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Rowing stroke rates rise at the Worlds

The first World Championship of the new Olympic cycle 2017 was in Sarasota, USA. Moderate weather conditions allowed … read more

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The first World Championship of the new Olympic cycle 2017 was in Sarasota, USA. Moderate weather conditions allowed results close to the long-term trend (Fig.1): the average speed of the winning crews was 13th fastest over the past 25 years.

The general trend shows a slow growth of the winners’ speed at 0.37% per year. The highest growth was still found in both eights and lightweight doubles (RBN 2016/08), the slowest – in open sculling events:

Stroke rates much higher

This year revealed a dramatic increase of the racing stroke rate, where the average winners value increased from 37.1spm in 2010 and 37.6 in 2014, up to 39.1spm this year (Fig.2). The highest growth was found in the men’s sweep categories (+3.2spm) and lightweights (+2.3spm); the lowest growth was in men’s sculling (+1.4spm) and women’s sweep (+0.6spm). Time will show if this is long term trend, or just a one off.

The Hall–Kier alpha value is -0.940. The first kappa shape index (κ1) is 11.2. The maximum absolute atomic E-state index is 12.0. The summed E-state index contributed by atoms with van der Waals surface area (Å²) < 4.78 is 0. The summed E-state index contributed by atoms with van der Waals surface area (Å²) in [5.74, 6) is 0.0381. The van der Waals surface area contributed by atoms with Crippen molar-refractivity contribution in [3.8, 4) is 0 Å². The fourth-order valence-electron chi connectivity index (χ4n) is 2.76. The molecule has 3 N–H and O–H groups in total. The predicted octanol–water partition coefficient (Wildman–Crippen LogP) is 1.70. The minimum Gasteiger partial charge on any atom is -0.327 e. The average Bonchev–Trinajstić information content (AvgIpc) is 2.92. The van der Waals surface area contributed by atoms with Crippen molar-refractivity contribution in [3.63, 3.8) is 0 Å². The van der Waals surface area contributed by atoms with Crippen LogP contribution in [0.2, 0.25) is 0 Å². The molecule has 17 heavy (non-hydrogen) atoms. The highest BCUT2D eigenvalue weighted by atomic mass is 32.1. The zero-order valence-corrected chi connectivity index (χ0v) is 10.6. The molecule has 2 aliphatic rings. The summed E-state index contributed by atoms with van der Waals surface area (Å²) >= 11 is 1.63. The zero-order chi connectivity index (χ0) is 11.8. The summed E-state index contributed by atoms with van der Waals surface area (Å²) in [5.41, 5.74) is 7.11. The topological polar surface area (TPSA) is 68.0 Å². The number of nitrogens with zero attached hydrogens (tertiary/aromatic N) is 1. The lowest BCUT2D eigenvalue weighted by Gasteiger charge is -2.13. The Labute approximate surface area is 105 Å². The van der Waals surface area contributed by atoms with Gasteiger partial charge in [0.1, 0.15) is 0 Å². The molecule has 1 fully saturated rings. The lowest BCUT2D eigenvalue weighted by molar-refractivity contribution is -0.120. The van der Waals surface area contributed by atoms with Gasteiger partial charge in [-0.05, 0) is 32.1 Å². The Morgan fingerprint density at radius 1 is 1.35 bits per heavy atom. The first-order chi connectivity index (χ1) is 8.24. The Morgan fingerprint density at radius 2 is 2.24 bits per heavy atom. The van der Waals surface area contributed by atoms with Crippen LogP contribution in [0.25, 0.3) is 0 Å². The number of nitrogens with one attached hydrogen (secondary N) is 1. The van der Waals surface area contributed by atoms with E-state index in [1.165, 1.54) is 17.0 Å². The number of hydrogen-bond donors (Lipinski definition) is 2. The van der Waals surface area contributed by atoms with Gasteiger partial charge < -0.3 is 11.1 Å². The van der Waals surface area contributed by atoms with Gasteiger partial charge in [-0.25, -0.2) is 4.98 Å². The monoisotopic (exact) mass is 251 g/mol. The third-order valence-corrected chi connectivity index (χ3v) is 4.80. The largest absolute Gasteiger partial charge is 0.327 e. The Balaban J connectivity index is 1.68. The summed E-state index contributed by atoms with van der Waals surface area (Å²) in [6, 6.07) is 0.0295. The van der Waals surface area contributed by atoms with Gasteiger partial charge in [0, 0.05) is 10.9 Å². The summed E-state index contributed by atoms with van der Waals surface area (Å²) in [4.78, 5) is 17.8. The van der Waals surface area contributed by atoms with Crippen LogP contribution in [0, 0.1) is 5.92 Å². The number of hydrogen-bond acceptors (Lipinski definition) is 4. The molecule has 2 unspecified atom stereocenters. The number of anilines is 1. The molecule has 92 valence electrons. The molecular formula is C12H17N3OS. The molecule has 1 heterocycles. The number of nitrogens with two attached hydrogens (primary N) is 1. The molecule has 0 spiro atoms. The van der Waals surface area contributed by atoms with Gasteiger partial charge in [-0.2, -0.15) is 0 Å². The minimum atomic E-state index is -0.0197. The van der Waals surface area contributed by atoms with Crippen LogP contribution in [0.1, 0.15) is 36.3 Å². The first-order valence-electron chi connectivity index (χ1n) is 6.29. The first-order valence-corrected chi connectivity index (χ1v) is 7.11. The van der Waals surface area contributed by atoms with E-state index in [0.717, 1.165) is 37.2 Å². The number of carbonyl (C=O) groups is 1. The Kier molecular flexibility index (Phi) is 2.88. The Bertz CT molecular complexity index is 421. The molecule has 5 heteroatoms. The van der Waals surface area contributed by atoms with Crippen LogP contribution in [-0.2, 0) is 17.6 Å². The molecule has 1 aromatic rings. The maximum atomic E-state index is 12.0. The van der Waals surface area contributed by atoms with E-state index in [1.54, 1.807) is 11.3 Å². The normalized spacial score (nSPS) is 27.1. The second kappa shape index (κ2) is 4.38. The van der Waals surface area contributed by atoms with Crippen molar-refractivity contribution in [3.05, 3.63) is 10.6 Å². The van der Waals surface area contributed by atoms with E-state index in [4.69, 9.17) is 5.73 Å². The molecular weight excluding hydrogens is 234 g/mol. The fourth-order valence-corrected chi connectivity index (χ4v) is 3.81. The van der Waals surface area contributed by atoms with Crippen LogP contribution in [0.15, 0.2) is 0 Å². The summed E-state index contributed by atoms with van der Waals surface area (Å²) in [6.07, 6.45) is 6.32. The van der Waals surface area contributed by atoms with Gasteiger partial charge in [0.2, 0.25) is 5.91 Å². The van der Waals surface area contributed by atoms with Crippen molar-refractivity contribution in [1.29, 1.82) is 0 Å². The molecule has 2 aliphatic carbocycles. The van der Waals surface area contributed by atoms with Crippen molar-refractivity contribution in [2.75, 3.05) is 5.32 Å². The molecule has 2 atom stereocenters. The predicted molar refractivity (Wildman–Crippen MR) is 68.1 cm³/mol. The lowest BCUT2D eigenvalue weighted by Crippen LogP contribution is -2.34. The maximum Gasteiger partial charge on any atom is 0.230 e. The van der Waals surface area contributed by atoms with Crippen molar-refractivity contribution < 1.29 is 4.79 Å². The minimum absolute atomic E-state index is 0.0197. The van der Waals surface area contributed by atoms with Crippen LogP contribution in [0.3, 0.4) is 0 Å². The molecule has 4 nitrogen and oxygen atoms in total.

The following table shows the average stroke rate over 2km in the A finals (GPS data of M4x was missing and replaced with the data from semis):

The average stroke rate in the winning crews was the highest among all finalists, which is different from the previous year, where the winners didn’t have a significant difference in stroke rate (RBN 2016/08).

Analysis of the race strategy using our traditional method (RBN 2003/07) has shown that the winners had the lowest variation of speed among all finalists: the winners spread their efforts the most evenly throughout the race, with a relatively slower first 500m and a faster middle section.

The above conclusion can be seen in more detail using the 25m splits data, which became available this year (Fig.3 shows the average data in the 14 new Olympic categories + the recently excluded LM4-). The winners had a distinctively higher speed in the middle of the race, which was achieved by means of a higher stroke rate.

Effective Work per Stroke (EWpS) in the winners and silver medallists was the most evenly distributed: it was lower during the first 500m, but higher during the second half of the race:

This could be explained by two reasons, or a combination of the two:

  1. The winners didn’t push too hard at the start, but rated higher.
  2. The winners had better muscle properties, allowing them to maintain higher force and stroke length at the end of the race.

©2017 Dr. Valery

About Rebecca Caroe
Rebecca is the host of RowingChat podcast and is a masters athlete and coach. Passionate about helping others enjoy the sport as much as she does. View all posts from Rebecca Caroe

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